The autumn Rossini pairing at WNO was amongst their best ever. Neither William Tell nor Moses in Egypt are typical Rossini (which may be why I liked them so much!); the latter more identifiably Rossini. Tell was the more satisfying all round – Moses was also a musical feast but the production wasn’t so good. Former MD Carlo Rizzi brought the best out of the orchestra and chorus (yet again) and there was no weakness in the soloists – just various levels of good to great.

The English Concert’s performance of Handel’s opera Alcina at the Barbican was a huge treat. A faultless cast was led by Joyce DiDonato & Alice Coote and the orchestra made a beautiful sound. I’d thought it might be a star vehicle for Joyce, but she was superbly matched by the rest and the audience showed their appreciation for them all.

I’ve seen a handful of Philip Glass operas, but until The Trial they’ve all been on a huge scale. What this chamber piece proves is how much more suited his music is to this smaller scale. It’s an absurdist, impenetrable story but it was superbly staged and performed by Music Theatre Wales in Covent Garden’s Linbury Studio.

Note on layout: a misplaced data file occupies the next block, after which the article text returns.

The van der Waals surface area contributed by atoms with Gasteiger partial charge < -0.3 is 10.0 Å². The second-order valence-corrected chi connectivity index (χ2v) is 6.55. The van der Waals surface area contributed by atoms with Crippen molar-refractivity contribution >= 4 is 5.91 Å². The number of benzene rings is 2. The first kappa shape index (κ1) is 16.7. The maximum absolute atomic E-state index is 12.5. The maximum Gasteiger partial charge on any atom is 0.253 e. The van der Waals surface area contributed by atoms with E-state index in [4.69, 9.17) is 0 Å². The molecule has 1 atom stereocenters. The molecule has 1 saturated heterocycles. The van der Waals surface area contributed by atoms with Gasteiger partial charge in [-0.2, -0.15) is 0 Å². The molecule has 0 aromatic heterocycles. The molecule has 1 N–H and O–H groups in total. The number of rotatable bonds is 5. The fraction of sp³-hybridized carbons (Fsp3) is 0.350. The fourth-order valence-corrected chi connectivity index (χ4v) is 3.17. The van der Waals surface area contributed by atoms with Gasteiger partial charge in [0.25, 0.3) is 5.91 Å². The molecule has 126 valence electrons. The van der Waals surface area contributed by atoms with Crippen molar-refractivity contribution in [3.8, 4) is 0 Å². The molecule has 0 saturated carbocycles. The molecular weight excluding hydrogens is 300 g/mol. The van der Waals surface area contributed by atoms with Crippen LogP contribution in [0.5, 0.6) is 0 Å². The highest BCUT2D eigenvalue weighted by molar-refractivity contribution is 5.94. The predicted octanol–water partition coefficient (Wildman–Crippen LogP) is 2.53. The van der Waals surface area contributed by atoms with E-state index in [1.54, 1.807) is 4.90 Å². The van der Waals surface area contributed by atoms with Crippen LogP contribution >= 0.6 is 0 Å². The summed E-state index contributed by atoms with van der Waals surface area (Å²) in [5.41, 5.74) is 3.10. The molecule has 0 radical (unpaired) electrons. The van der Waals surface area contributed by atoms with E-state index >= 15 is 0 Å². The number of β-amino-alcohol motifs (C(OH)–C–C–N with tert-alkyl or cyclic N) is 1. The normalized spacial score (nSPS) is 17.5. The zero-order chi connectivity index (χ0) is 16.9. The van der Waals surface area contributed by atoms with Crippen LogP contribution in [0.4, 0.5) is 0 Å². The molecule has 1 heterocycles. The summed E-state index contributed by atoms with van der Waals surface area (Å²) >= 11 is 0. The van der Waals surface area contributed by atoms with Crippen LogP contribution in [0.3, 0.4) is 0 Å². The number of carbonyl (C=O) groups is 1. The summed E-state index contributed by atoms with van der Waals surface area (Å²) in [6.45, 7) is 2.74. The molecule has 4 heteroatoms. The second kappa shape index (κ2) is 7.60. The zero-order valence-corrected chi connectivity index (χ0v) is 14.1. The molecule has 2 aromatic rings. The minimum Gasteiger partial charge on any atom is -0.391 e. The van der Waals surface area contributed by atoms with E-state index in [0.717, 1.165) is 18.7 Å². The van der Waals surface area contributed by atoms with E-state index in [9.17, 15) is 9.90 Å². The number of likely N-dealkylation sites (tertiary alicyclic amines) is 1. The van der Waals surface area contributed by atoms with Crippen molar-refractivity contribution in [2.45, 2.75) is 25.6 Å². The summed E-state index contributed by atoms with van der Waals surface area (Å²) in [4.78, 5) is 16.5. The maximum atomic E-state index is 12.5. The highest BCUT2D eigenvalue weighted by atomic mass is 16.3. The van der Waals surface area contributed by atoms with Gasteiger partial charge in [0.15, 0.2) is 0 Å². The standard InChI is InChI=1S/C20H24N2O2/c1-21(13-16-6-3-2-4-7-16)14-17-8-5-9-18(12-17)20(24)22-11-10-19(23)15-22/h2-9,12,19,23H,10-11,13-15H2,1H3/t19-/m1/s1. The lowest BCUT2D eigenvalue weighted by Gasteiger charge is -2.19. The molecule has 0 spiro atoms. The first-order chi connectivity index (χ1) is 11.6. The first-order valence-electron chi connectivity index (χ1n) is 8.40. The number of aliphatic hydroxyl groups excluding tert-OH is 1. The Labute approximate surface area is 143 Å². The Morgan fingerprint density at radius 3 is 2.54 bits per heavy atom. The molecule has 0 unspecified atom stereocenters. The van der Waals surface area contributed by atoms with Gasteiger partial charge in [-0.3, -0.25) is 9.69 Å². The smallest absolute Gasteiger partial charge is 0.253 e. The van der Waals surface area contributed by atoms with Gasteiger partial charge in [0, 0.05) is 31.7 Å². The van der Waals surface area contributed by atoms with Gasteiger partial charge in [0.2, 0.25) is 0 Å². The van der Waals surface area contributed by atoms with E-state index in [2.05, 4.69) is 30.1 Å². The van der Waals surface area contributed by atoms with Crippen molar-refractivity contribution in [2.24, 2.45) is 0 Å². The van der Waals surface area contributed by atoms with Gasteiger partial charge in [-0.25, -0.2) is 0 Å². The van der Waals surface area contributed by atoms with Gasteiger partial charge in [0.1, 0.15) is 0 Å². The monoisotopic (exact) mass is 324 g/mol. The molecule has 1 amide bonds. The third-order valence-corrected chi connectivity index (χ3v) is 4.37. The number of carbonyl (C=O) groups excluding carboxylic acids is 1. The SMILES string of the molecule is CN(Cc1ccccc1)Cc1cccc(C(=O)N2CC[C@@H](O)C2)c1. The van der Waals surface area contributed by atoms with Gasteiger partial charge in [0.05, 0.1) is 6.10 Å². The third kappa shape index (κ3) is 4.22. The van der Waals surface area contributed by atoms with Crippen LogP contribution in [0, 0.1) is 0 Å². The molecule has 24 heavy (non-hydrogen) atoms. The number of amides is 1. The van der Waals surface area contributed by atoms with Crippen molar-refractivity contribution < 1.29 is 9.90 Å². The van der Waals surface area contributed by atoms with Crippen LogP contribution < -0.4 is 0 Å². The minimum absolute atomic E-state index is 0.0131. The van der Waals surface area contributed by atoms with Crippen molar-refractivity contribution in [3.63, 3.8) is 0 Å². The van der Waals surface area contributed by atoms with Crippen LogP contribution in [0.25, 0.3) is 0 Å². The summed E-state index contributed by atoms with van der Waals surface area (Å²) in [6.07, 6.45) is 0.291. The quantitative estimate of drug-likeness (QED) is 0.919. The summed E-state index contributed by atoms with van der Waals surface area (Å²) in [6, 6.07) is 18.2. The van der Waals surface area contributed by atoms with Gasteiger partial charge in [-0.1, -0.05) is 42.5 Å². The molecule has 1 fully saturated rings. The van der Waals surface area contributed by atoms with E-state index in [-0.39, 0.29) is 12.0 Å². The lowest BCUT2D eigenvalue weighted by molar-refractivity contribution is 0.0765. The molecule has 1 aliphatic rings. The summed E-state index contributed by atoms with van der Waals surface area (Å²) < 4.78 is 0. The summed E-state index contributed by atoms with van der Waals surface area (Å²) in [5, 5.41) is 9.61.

Dance

Lord of the Flies is a big departure for New Adventures at Sadler’s Wells. With two-thirds of the large cast amateurs selected from workshops and open additions, there’s a freshness and energy thoroughly in keeping with William Golding’s story and contemporary dance is a suitable form to tell the tale. It was dark, but I loved it.

I don’t normally like mixed ballet programmes but Birmingham Royal Ballet‘s Shadows of War at Sadler’s Wells caught my imagination, largely because of the music. The first piece, to a Ravel piano concerto, was a bit frivolous for me, but the second was a fascinating re-staging of a Robert Helpmann work set in wartime Glasgow with music by Arthur Bliss and the third a lovely piece set to Malcolm Arnold and Benjamin Britten – and all at a half to a third of prices at the other Royal Ballet.

Cassandra is a rare modern dance piece from the Royal Ballet at the Linbury Studio. It was a nice combination of dance, music and film and it held me for 70 minutes, but in the end it was just OK. I think it was the lack of effective narrative drive / story that was its weakness.

Classical Music

I persuaded a friend who has recently taken up choral singing to go for one of those ‘scratch’ performances put together in one day. The choice of Elijah was ambitious, but they pulled it off. The soloists were terrific, particularly baritone Neal Davies, who gave it his all as if was at the Royal Albert Hall, and the orchestra of a handful of Philharmonia section principals with music students sounded great. It would have been good to see a much bigger audience – where were all the friends and families of the orchestra and chorus?

The third of the Composer Portrait series at St John’s Smith Square was the best so far. Reverie was about Debussy whose writings were spoken by Simon Russell Beale no less. Pianist Lucy Parham played his gorgeous music beautifully and it was a captivating couple of hours.